fungal treatments at 25 g/kg seed or with 50 g Microphos per kg seeds. bedding or litter. such as proteins.7.42 mg per plant). 2.97 g per plant). total dry matter (42. grain yield and the total dry matter at harvesting. There are organic and artificial activators. dried blood. shoots (6. It has been stated by Naguib et al. Horse manure is low in protein. and supplied with nitrogen (urea) and the 4 P sources. garbage. respectively) and the highest values for number of nodules per plant (29. compost and urine. By increasing the N and micronutrients content of the heap. shoots and roots per plant at 50% flowering. Seeds treated with Gl + Gg + Acal had the highest available N and P (128 and 26. amino acids. P. dry weight of nodules. Some examples of the natural activators are manure.50 q/ha) and grain yield (35.08 q/ha) and grain yield (37. nodulation.1.
1998. 1999). and composting materials. 1997 and Hauka et al. the effect of EM on onion and sheep production on a commercial organic farm in New Zealand is reported. Lactobacillus. Ramaswami and Son. 2000). In a trial in 1995.3 ha of onions was intensively sprayed with EM from 6 weeks post emergence to 4 weeks before lifting. soil. El-Ghozoli. Such a treatment induced high yields (53 tons/ha). (Deborah and Gershung. FUNCTIONS OF BENEFICIAL MICROORGANISMS (EM) • • • • • • • • • • Fixation of atmospheric nitrogen Decomposition of organic wastes and residues Suppression of soil-borne pathogens Recycling and increased availability of plant nutrients Degradation of toxicants including pesticides Production of antibiotics and other bioactive compounds Production of simple organic molecules for plant uptake Complexation of heavy metals to limit plant uptake Solubilization of insoluble nutrient sources Production of polysaccharides to improve soil aggregation The effect of the application of effective microorganisms (EM). Aly. 2001). Rhodopseudomonas. It was shown that growth and activity of the root system were promoted as soil properties improved and as a consequence the plants became more resistance to soil water deficits. 1994. In 1996.2. 1992. 1994.7. Naguib et al. The highest percentage of first grade onions and the second highest yield were observed in the EM treatment. 2. 1. 1999 and Taha. the effect of EM and organic fertilizers on onion production was investigated.Review of Literature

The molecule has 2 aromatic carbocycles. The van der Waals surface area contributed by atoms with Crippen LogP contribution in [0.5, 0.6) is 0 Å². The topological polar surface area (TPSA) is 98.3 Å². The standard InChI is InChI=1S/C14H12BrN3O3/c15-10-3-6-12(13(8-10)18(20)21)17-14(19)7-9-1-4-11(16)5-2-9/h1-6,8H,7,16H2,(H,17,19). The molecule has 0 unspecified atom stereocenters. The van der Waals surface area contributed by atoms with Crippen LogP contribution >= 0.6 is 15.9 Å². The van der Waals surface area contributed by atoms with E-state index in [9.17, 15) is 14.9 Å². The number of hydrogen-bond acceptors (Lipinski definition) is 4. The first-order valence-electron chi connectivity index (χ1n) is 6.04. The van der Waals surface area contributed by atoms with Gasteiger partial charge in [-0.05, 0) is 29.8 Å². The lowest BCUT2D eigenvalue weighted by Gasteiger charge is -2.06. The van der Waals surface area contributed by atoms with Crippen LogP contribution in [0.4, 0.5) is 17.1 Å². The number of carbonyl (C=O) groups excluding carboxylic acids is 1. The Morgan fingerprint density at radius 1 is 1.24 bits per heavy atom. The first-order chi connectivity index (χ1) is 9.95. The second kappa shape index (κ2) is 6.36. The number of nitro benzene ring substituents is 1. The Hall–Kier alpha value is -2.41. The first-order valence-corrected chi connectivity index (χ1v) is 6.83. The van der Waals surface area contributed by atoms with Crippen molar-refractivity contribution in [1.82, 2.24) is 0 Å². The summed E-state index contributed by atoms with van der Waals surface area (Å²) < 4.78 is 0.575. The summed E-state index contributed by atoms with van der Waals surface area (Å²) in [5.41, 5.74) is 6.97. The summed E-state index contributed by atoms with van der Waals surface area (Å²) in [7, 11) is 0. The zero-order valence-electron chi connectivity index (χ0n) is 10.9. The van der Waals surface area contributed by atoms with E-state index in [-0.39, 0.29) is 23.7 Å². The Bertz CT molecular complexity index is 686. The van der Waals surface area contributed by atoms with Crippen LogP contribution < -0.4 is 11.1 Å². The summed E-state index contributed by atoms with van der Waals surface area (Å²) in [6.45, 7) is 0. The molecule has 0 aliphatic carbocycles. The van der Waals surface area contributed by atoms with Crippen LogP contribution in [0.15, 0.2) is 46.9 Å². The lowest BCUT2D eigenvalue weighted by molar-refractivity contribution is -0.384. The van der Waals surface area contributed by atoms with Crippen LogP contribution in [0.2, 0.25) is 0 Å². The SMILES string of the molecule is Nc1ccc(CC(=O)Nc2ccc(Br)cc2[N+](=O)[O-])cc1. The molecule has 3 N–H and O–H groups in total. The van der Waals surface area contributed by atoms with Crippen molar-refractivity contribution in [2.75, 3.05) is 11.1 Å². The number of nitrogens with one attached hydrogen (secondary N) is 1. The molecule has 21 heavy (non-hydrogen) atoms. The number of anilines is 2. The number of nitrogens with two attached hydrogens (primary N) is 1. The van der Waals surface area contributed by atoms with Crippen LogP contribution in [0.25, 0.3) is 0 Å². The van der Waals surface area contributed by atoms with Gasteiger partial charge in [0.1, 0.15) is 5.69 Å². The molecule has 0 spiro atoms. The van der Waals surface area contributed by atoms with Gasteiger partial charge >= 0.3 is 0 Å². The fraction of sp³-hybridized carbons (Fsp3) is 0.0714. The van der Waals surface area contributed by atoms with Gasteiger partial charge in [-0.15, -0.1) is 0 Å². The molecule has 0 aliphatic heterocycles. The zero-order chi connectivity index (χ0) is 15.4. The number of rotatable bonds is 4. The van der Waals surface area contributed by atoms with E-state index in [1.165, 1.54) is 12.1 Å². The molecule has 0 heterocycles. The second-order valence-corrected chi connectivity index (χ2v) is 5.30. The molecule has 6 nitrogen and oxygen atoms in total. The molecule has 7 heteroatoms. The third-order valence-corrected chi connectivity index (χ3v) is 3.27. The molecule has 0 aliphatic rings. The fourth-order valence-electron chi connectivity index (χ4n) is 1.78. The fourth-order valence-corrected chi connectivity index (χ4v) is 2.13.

manure. (Xu-HuiLian et al.
(Higa and Parr. and the problems of broad acre application of EM are discussed. Also. Streptomyces and Aspergillus on the soilroot interface water potential of sweet corn was studied. there is no benefit to be gained from introducing strains in the compost from the previous heap or a generous amount of healthy topsoil. 1993. Abdalla.
1999). addition of molasses as a carbon and energy source. The quality of the fermented organic fertilizer depends on the initial water content. rice bran. The yield of brown rice from EM inoculation was higher for the standard fertilizer rate and lower for the higher rate of organic fertilizer.. There was no significant difference between the ewe live-weights. photosynthetic bacteria and yeasts. EM inoculation increased kernel enlargement after the panicle formation stage and also increased ear number and length and kernel number. 0. EM inoculation increased the glutinousness and the total quality index of glutinous rice varieties. rice husks. and 13